An Approach to Robust, No Surprises Design Verification Testing [Presentation Slides]
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An Approach to Robust, No Surprises Design Verification Testing [Presentation Slides]

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At the Battery Safety 2012, on December 6-7 in Las Vegas, Nevada, Mr. Erik Spek, Chief Engineer at TÜV SÜD Canada presented on "An Approach to Robust, No Surprises Design Verification Testing."

At the Battery Safety 2012, on December 6-7 in Las Vegas, Nevada, Mr. Erik Spek, Chief Engineer at TÜV SÜD Canada presented on "An Approach to Robust, No Surprises Design Verification Testing."

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  • 13/12/12 TÜV SÜD Corporate Presentation
  • 13/12/12 TÜV SÜD Corporate Presentation
  • 13/12/12 TÜV SÜD Corporate Presentation
  • 13/12/12 TÜV SÜD Corporate Presentation
  • 13/12/12 TÜV SÜD Corporate Presentation
  • 13/12/12 TÜV SÜD Corporate Presentation
  • 13/12/12 TÜV SÜD Corporate Presentation
  • 13/12/12 TÜV SÜD Corporate Presentation
  • 13/12/12 TÜV SÜD Corporate Presentation
  • 13/12/12 TÜV SÜD Corporate Presentation
  • 13/12/12 TÜV SÜD Corporate Presentation
  • 13/12/12 TÜV SÜD Corporate Presentation
  • 13/12/12 TÜV SÜD Corporate Presentation
  • 13/12/12 TÜV SÜD Corporate Presentation
  • 13/12/12 TÜV SÜD Corporate Presentation
  • 13/12/12 TÜV SÜD Corporate Presentation
  • 13/12/12 TÜV SÜD Corporate Presentation
  • 13/12/12 TÜV SÜD Corporate Presentation
  • 13/12/12 TÜV SÜD Corporate Presentation
  • 13/12/12 TÜV SÜD Corporate Presentation
  • 13/12/12 TÜV SÜD Corporate Presentation
  • 13/12/12 TÜV SÜD Corporate Presentation
  • 13/12/12 TÜV SÜD Corporate Presentation
  • 13/12/12 TÜV SÜD Corporate Presentation
  • 13/12/12 TÜV SÜD Corporate Presentation

An Approach to Robust, No Surprises Design Verification Testing [Presentation Slides] An Approach to Robust, No Surprises Design Verification Testing [Presentation Slides] Presentation Transcript

  • Battery Safety 2012 A New Approach to Robust, No Surprises Design Verification Testing Erik J. Spek Chief Engineer TϋV SϋD CanadaTÜV SÜD 13/12/12 Battery Safety 2012 Slide 1
  • Battery Safety 2012 The end user of battery driven cars expect the same if not better than conventional cars. Is this possible? Do the normal engineering tools work?TÜV SÜD 13/12/12 Battery Safety 2012 Slide 2
  • Battery Safety 2012 Background Note: The material for this presentation comes from experience with many programs to develop and launch automotive products both in the traditional automotive products and battery operated vehicles including 12 volt safety components and the Ford/ABB EcostarTÜV SÜD 13/12/12 Battery Safety 2012 Slide 3
  • Battery Safety 2012 Discussion Areas: 1.Background 2.The normal DVP (Design Verification Plan) 3.The differences between normal cars and electrically driven cars 4.How do the risks of battery systems influence the DVP 5.Some ways to address the differences and examplesTÜV SÜD 13/12/12 Battery Safety 2012 Slide 4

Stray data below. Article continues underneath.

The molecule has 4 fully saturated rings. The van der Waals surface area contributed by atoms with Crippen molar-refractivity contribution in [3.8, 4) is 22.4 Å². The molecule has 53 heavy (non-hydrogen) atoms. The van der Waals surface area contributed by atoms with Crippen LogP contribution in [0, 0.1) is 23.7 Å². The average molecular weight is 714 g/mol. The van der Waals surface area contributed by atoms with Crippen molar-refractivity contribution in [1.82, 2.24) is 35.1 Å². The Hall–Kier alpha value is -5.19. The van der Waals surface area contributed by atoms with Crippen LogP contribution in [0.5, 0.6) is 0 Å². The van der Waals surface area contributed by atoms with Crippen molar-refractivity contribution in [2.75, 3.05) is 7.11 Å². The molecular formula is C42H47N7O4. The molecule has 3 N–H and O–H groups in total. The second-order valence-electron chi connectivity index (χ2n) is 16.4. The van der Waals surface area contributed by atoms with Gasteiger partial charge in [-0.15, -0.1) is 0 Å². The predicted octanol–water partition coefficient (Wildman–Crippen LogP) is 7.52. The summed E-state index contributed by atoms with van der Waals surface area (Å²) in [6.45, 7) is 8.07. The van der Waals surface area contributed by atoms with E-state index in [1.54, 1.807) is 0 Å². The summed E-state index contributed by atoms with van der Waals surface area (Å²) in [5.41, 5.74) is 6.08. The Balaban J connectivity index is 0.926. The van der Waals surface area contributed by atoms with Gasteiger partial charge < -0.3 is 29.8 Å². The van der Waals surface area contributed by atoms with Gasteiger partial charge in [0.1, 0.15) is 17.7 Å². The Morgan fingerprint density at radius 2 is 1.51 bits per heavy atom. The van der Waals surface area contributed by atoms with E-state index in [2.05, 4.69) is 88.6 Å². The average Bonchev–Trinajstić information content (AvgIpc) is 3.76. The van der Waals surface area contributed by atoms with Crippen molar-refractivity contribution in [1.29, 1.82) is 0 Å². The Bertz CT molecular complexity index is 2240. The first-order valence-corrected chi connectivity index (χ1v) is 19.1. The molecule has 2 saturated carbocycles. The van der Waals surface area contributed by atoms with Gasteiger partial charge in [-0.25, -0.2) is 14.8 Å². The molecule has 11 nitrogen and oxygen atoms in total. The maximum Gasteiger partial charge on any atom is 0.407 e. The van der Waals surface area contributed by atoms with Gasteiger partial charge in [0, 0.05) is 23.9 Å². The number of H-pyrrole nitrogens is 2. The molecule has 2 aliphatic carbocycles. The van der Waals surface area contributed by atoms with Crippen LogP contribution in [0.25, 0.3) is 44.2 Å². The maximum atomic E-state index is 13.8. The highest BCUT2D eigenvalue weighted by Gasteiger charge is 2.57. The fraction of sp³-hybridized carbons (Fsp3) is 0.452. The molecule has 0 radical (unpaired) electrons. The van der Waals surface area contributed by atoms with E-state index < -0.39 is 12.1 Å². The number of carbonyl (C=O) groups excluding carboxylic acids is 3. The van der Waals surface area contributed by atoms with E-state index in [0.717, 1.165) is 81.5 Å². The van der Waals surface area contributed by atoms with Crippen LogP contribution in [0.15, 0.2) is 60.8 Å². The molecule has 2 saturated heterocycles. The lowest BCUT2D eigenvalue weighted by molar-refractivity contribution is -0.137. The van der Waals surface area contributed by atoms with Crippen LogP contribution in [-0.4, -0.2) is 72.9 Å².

• Confidence ??? The acid test of how well a product meets customer expectations. “Probe of GMs Volt Fires May Be Lengthy” What gives us “Nissan Electric Cars May Lose Range In Hot confidence in the Climates” product? “Tesla Motors’ Devastating Design Problem” “Consumer Reports review details flaws in Fisker Karma sports car”TÜV SÜD 13/12/12 Battery Safety 2012 Slide 5
  • The Attention You Don’t Want If the product fails, as the design engineer you will receive plenty of attention $$$TÜV SÜD 13/12/12 Battery Safety 2012 Slide 6
  • Expectations• The vehicles we buy, drive and maintain today are considered to be: • predictable, • reliable, • robust against abuse • and afford the occupants a measure of survivability in accidents.• Automotive product development process: • proven method to ensure end product meets customer wants and needs.TÜV SÜD 13/12/12 Battery Safety 2012 Slide 7
  • Verification of Expectations• Design Verification Plan (DVP) with a variety of tests: • Shake and drop • Hot and cold • Altitude • Water showers and immersion • Corrosion • Fire exposure • Impacts • Humidity • Controls • 12 volt source • etcTÜV SÜD 13/12/12 Battery Safety 2012 Slide 8
  • Guaranteed Verification ???• DVP uses the best available information on abuses that can be imposed.• Not a guarantee of no risk• Unforeseen abuse conditions may occur in 12v components leading to loss of function • Aged components • Humidity and dust • Abnormal uses • Salty air • Example: major recall on Chrysler minivan sliding door cable abrasion & short circuitTÜV SÜD 13/12/12 Battery Safety 2012 Slide 9
  • Consequences of Failed DVP• DVP may take multiple passes-usually do!• Methods and equipment are well established• Costs are known and managed• Timelines are weeks to months after parts made• Product level is usually ‘cut and weld’• Program managers are trained to ‘make it happen’ ON TIME and ON BUDGET through: • Extraordinary measures as needed • War room approach • More budget if needed• VEHICLE LAUNCHES MUST HAPPEN ON TIMETÜV SÜD 13/12/12 Battery Safety 2012 Slide 10
  • Are Electric Vehicle Batteries Different? • High voltage – hundreds of volts • Dangerous power levels • High level of stored energy – for extended power delivery • Common implied expectation is ‘batteries not as hazardous as gasoline’ • Even 12 volt batteries can burn • An invitation to product liability lawyers • Noxious fumes • Electric shock • Survivable vs unsurvivable accidents • Product liabilityTÜV SÜD 13/12/12 Battery Safety 2012 Slide 11